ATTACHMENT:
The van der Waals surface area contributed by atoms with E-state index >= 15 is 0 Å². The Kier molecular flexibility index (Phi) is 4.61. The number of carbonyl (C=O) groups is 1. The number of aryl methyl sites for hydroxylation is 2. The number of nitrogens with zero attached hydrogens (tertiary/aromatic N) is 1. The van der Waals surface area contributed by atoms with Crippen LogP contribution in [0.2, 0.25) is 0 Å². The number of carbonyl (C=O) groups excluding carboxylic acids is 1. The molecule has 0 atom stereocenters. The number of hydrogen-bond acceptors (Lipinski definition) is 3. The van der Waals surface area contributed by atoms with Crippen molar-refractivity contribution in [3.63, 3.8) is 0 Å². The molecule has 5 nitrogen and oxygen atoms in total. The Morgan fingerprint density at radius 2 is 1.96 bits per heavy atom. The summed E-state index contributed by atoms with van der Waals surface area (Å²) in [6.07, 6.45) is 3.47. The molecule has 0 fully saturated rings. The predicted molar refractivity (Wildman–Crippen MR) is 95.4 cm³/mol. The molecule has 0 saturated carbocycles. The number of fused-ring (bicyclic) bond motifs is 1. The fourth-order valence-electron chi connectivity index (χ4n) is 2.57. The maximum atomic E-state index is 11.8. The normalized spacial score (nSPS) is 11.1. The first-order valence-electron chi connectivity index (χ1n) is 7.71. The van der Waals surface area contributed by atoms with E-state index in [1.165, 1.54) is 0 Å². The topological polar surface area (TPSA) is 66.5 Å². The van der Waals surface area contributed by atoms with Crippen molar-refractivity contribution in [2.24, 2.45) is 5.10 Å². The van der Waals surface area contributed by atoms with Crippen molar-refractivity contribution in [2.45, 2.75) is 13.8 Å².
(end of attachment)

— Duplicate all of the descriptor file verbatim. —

The van der Waals surface area contributed by atoms with E-state index >= 15 is 0 Å². The Kier molecular flexibility index (Phi) is 4.61. The number of carbonyl (C=O) groups is 1. The number of aryl methyl sites for hydroxylation is 2. The number of nitrogens with zero attached hydrogens (tertiary/aromatic N) is 1. The van der Waals surface area contributed by atoms with Crippen LogP contribution in [0.2, 0.25) is 0 Å². The number of carbonyl (C=O) groups excluding carboxylic acids is 1. The molecule has 0 atom stereocenters. The number of hydrogen-bond acceptors (Lipinski definition) is 3. The van der Waals surface area contributed by atoms with Crippen molar-refractivity contribution in [3.63, 3.8) is 0 Å². The molecule has 5 nitrogen and oxygen atoms in total. The Morgan fingerprint density at radius 2 is 1.96 bits per heavy atom. The summed E-state index contributed by atoms with van der Waals surface area (Å²) in [6.07, 6.45) is 3.47. The molecule has 0 fully saturated rings. The predicted molar refractivity (Wildman–Crippen MR) is 95.4 cm³/mol. The molecule has 0 saturated carbocycles. The number of fused-ring (bicyclic) bond motifs is 1. The fourth-order valence-electron chi connectivity index (χ4n) is 2.57. The maximum atomic E-state index is 11.8. The normalized spacial score (nSPS) is 11.1. The first-order valence-electron chi connectivity index (χ1n) is 7.71. The van der Waals surface area contributed by atoms with E-state index in [1.165, 1.54) is 0 Å². The topological polar surface area (TPSA) is 66.5 Å². The van der Waals surface area contributed by atoms with Crippen molar-refractivity contribution in [2.24, 2.45) is 5.10 Å². The van der Waals surface area contributed by atoms with Crippen molar-refractivity contribution in [2.45, 2.75) is 13.8 Å².